US spaceflight startup Rocket Lab has scheduled new dates for its first commercial rocket launch — a mission dubbed “It’s Business Time.”
The company plans to launch its small rocket, the Electron, sometime between June 23rd and July 6th.
The rocket will take off from Rocket Lab’s New Zealand launchpad and carry five small satellites to orbit for customers, kicking off a busy year of commercial operations for the launch provider.
Rocket Lab originally hoped to do this mission back in April, but the company had to postpone after it noticed some strange behavior with the rocket.
After propping up the Electron on the launchpad and filling it with fuel, the engineering team found that a critical motor responsible for controlling the pumps inside the engines was acting funny.
So Rocket Lab decided to stand down to figure out what was causing the issue. “It’s been a really tough one to determine the root cause,” Rocket Lab CEO Peter Beck tells The Verge. “It wasn’t particularly obvious.”
After a few months, Beck says the company has it figured out and made a few changes to the vehicle to ensure that motor works properly.
During the stand down, Rocket Lab decided to add a couple more satellites to the manifest for It’s Business Time.
Originally this mission was only going to send up two small Lemur-2 satellites made by Spire Global, as well as another probe made by Tyvak Nano-Satellite Systems.
Now, it’ll also include a research satellite built by students and a special test satellite that will demonstrate a flat, reflective sail.
The tech will help the probe get dragged down to Earth faster, helping clear satellites from space when they’re done with their missions.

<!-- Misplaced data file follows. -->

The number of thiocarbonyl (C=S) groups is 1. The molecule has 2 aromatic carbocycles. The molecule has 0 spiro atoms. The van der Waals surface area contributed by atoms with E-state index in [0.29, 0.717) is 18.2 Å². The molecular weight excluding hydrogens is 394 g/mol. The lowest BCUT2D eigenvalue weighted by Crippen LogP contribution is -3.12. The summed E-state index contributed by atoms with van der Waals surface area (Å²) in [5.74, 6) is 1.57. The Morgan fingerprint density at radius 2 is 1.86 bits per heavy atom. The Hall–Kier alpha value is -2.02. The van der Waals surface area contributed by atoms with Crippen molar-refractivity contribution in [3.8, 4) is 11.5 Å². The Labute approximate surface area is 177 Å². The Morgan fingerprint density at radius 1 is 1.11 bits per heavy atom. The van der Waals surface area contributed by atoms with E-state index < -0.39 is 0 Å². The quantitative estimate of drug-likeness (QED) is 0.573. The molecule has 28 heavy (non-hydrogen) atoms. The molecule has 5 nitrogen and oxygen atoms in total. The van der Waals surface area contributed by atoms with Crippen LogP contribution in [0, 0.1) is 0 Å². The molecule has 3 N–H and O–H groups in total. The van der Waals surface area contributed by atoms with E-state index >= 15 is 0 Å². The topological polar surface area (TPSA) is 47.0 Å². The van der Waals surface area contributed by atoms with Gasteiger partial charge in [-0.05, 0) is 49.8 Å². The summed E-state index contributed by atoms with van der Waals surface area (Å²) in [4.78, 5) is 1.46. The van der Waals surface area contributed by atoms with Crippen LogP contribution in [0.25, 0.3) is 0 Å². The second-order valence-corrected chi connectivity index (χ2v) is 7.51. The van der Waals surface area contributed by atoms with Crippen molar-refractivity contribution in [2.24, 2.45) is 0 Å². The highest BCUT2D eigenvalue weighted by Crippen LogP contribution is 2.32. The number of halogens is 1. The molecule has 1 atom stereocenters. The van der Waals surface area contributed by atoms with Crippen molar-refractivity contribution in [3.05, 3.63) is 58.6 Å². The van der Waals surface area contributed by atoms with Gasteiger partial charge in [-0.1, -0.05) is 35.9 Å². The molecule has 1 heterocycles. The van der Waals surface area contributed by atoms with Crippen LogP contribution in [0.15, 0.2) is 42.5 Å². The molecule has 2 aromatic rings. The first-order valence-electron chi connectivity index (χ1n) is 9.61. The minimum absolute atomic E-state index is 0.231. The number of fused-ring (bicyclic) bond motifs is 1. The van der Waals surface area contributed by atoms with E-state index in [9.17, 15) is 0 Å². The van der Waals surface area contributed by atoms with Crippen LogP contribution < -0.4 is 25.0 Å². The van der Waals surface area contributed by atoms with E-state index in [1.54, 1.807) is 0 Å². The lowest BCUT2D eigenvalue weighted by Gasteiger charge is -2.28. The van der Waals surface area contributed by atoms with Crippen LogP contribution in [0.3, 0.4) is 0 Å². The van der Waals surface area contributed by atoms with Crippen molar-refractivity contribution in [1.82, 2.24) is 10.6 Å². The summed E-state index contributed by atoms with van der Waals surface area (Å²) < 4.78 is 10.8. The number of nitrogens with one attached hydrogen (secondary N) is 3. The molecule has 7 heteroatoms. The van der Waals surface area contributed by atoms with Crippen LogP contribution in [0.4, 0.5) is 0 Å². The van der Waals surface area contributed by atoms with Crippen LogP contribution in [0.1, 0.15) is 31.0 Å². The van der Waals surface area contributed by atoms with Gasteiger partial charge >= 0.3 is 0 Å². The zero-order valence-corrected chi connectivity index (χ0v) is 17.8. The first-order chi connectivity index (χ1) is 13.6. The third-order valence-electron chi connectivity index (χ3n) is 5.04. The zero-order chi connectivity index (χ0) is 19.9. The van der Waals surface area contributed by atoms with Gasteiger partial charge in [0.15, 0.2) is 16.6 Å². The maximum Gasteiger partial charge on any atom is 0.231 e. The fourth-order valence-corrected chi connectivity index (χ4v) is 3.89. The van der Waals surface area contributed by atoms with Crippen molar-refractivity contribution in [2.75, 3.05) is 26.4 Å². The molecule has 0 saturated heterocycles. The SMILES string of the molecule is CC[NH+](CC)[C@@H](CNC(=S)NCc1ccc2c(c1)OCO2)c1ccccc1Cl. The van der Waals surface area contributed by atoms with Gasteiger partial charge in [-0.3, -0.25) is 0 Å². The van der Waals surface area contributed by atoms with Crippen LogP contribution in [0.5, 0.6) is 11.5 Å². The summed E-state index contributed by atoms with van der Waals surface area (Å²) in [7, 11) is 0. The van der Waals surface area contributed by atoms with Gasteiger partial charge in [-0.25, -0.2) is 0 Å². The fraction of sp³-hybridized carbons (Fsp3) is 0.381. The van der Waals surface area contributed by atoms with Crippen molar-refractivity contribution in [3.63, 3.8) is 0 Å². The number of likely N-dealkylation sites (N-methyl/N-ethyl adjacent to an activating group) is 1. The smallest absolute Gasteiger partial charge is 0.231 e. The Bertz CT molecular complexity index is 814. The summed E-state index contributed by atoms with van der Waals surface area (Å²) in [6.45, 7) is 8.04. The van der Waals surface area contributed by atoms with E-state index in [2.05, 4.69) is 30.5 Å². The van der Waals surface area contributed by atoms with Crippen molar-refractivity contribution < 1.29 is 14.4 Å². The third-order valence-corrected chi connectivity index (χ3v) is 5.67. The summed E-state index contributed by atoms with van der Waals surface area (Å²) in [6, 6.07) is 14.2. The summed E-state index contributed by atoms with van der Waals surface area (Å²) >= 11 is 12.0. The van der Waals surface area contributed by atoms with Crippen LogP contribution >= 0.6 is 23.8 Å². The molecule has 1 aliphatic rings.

This will be the third launch of Rocket Lab’s Electron vehicle. The company pulled off two successful test launches — one in May of last year and one in January — before deciding to move to commercial flights.
During the first test launch, the rocket made it to space, but it didn’t reach orbit due to a glitch in communications equipment on the ground.
The second test, however, did achieve orbit and deposited three satellites as well as a disco-ball-like sphere made by Beck himself.
Originally, Rocket Lab had planned to do a third test flight, but it decided that it had gathered enough data with its two tests to start business operations.
Once this commercial flight gets off the ground, Beck maintains that Rocket Lab has a full couple of years ahead.
“There’s no space available in 2018, and we’re putting more flights on in 2019 to allow for more space,” says Beck.
The next flight after It’s Business Time will be one for NASA, sending up 11 standardized small satellites called CubeSats.
Rocket Lab’s goal is to be a dedicated launcher of small satellites. That’s why its primary rocket isn’t very big.
The Electron stands at just 55 feet tall and is capable of putting between 330 and 500 pounds of cargo into low Earth orbit.
In comparison, SpaceX’s Falcon 9 is 230 feet tall and can put 50,000 pounds into the same orbit.
Rocket Lab’s idea is to capitalize on the small satellite revolution, in which manufacturers are making spacecraft smaller and faster than ever before.
To that end, Rocket Lab also hopes to be able to get satellites into orbit as quickly as possible, eventually getting to a point where the company can launch every 72 hours.
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